Indian Agriculture

Salient features of Indian Agriculture – UPSC IAS

In this article, You will read the Salient features of Indian Agriculture and terminologies related to Indian Agriculture – for UPSC IAS.

Indian Agriculture

  • Agriculture is made up of two words –‘Ager’ + ‘culture’. ‘Ager’ means soil and ‘culture’ means cultivation.
  • Agriculture is defined as the art, science and business of producing crops and livestock for economic purpose.
  • Livestock, fisheries poultry comes under the allied agricultural activities.
  • Importance of Agriculture in India:
    • Two third of the livelihood of the Indian population is directly or indirectly dependent on Agriculture.
    • 55% of the labour force is directly or indirectly involved in Agriculture.
    • Agricultural sector accounts for 15% of the export earnings and 14% of India’s GDP.
    • Agricultural sector provides raw material for various industries such as textiles, sugar, flour mills, Jute, Apparel etc.
    • Flourishing Agricultural production in India is the main factor behind the food security of the large Indian population.
  • Allied sectors in agriculture involve- horticulture, animal husbandry, dairy, fishing etc.
  • Agriculture and allied sector plays vital role in providing nutrition and livelihood to the huge population in India.

Salient features of Indian Agriculture

  • Subsistence agriculture: The type of agriculture in India is mostly Subsistence agriculture. In Subsistence agriculture the agricultural produce is for self-consumption only, there is no surplus production to sell in the market.
  • Commercial agriculture: Large-scale commercial agriculture is also practiced in India, such as tea plantation in Assam, coffee in Karnataka, coconut in Kerala, etc. Commercial Agriculture is the agricultural practice where large agricultural produce is sold in the market by the firms for making profits.
    • Since the land resource in India is limited the pressure of increasing population on agriculture is increasing day by day.
  • Mechanisation: After Green Revolution, there has been an increasing trend in the use of machines in farm operations. This has led to the mechanization of Indian agriculture. Punjab, Haryana, Western Uttar Pradesh, River valleys of Andhra, and Tamil Nadu are major agriculturally mechanized areas in India.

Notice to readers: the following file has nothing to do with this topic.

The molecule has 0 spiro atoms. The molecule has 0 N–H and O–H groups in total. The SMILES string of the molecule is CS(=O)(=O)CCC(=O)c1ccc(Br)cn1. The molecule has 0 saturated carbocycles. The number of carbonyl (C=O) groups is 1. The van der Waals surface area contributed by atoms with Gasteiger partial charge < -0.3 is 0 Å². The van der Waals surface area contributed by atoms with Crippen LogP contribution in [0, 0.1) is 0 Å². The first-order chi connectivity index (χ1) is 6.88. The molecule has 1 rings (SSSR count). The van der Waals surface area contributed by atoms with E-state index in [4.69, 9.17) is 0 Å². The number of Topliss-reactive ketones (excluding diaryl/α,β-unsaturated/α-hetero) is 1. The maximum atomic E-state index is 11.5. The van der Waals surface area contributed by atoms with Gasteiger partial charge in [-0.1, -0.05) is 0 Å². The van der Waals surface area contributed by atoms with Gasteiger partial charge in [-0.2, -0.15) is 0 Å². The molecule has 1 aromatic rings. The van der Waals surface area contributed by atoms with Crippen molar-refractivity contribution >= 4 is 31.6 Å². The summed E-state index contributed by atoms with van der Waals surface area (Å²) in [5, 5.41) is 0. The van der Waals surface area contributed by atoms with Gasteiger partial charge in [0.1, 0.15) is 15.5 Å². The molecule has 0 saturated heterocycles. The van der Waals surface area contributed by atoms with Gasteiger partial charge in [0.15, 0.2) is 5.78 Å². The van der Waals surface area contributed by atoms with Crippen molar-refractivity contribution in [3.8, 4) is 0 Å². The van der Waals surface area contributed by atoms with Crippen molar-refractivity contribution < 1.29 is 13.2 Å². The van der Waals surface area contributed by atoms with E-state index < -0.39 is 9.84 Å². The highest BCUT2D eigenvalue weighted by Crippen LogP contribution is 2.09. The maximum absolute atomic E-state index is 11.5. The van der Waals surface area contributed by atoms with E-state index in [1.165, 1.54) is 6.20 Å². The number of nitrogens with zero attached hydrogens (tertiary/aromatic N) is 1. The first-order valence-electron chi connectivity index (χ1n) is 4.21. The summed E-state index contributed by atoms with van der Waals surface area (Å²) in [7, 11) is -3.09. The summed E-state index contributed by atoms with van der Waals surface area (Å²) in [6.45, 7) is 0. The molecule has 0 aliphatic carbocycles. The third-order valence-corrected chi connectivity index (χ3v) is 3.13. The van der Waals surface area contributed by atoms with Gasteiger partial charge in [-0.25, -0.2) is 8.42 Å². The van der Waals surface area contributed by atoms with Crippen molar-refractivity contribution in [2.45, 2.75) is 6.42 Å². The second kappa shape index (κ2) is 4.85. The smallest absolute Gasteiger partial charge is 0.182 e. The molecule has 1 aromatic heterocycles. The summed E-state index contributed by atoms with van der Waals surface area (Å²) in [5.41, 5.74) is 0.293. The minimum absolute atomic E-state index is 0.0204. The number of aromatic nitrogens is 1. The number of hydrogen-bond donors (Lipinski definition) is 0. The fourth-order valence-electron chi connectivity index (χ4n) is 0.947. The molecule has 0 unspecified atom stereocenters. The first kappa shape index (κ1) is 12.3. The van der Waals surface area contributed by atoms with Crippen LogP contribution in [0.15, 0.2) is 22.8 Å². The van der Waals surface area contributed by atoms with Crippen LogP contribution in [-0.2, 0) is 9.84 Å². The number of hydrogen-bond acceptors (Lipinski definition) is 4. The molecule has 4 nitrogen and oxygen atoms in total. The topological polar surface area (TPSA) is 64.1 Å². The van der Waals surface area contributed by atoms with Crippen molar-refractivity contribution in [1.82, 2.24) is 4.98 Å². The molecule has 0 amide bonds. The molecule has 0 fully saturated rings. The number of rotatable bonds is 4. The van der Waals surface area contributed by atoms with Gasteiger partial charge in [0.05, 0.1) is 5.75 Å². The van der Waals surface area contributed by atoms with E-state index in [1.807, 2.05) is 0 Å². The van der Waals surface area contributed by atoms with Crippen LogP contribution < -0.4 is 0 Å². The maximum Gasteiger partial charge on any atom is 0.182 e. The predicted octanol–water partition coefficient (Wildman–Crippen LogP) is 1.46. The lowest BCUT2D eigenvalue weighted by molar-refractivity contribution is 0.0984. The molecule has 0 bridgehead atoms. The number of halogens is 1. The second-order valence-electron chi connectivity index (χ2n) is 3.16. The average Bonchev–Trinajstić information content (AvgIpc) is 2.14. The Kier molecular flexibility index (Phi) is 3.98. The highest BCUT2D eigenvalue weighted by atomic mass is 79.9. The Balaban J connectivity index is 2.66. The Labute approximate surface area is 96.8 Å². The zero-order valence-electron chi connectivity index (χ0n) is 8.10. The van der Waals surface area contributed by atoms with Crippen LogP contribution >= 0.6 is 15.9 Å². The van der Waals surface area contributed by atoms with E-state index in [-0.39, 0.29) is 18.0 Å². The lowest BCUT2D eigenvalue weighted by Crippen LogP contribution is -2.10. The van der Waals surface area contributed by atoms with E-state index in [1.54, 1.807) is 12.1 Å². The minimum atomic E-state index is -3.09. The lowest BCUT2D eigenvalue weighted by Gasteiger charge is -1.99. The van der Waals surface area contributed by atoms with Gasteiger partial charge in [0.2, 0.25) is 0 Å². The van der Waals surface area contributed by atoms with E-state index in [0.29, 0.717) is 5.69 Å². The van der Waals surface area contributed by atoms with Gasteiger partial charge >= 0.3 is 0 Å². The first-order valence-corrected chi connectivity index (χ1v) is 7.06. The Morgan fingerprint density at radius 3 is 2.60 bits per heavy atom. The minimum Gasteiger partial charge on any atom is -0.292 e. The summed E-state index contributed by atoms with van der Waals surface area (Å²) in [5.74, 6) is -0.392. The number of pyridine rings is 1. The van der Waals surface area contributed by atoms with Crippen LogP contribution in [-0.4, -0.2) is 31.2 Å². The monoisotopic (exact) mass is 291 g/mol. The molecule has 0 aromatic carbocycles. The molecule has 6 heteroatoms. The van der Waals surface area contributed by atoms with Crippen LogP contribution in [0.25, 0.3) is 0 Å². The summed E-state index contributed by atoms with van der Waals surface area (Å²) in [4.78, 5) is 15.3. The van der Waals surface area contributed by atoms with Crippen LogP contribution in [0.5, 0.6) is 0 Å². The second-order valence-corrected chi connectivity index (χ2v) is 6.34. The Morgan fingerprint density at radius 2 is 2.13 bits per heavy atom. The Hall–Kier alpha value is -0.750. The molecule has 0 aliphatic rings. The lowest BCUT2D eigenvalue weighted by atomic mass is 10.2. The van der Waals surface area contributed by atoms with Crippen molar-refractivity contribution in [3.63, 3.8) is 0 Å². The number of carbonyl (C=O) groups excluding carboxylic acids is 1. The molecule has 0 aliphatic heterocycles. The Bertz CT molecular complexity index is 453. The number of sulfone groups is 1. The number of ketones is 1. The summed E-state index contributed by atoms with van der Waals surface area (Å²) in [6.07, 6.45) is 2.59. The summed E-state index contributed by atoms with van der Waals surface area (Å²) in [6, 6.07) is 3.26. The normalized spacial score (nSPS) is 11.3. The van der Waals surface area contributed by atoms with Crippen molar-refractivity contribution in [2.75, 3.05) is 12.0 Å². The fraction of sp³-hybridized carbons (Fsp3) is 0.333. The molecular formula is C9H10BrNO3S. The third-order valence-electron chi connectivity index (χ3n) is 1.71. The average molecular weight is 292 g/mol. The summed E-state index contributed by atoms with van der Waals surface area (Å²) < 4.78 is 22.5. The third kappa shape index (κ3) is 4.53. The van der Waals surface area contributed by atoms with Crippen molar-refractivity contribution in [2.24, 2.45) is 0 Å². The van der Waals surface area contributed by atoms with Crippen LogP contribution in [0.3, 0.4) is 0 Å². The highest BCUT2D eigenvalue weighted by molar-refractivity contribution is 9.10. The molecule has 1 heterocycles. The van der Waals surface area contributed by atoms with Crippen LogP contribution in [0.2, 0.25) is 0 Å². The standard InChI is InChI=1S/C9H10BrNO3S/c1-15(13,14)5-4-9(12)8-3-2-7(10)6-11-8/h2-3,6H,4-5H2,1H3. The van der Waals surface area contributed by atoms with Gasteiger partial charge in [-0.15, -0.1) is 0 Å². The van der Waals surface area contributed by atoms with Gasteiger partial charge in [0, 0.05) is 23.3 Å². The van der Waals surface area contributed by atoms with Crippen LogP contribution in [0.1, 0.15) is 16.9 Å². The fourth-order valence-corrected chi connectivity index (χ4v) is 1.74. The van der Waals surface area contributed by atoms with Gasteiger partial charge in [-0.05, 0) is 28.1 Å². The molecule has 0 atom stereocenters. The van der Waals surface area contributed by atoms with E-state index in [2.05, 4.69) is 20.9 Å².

• Monsoon dependent: Due to lack of irrigation facilities Two-third of Indian agriculture is dependent on monsoon rains.
  • Variety of crops: Due to the presence of different types of topography, diverse soil (like alluvial, red, black cotton soil, etc), and different types of climate, India is blessed with the production of different varieties of crops in different regions. For eg., hilly areas are suitable for tea cultivation, plains for rice cultivation
  • Predominance of food crops: In order to feed a large population and predominance of subsistence agriculture, food crops are mainly grown in order to keep with the food security demands of the huge Indian population.
  • There are basically three cropping seasonal patterns in India namely Kharif, Rabi, and Zaid.

Cropping Seasons in India

  • There are three distinct crop seasons in the northern and interior parts of the country, namely Kharif, rabi, and Zaid.
    • The Kharif season: The crops which are grown in the Kharif season require a good amount of water, thus the sowing of Kharif crops largely coincides with the onset of the Southwest Monsoon.
    • The Rabi season: The sowing of rabi crops begins with the onset of winter in October- November and the harvesting is done in March-April. The celebration of the festival Holi can be related to a good harvest in the month of March- April.
    • The Zaid season: It is a short duration summer cropping season beginning after harvesting of rabi crops, the cultivation of watermelons, cucumbers, vegetables, and fodder crops during this season is done on irrigated lands.
  • However, this type of distinction in the cropping season does not exist in southern parts of the country due to high temperature. The same crop can be grown thrice a year.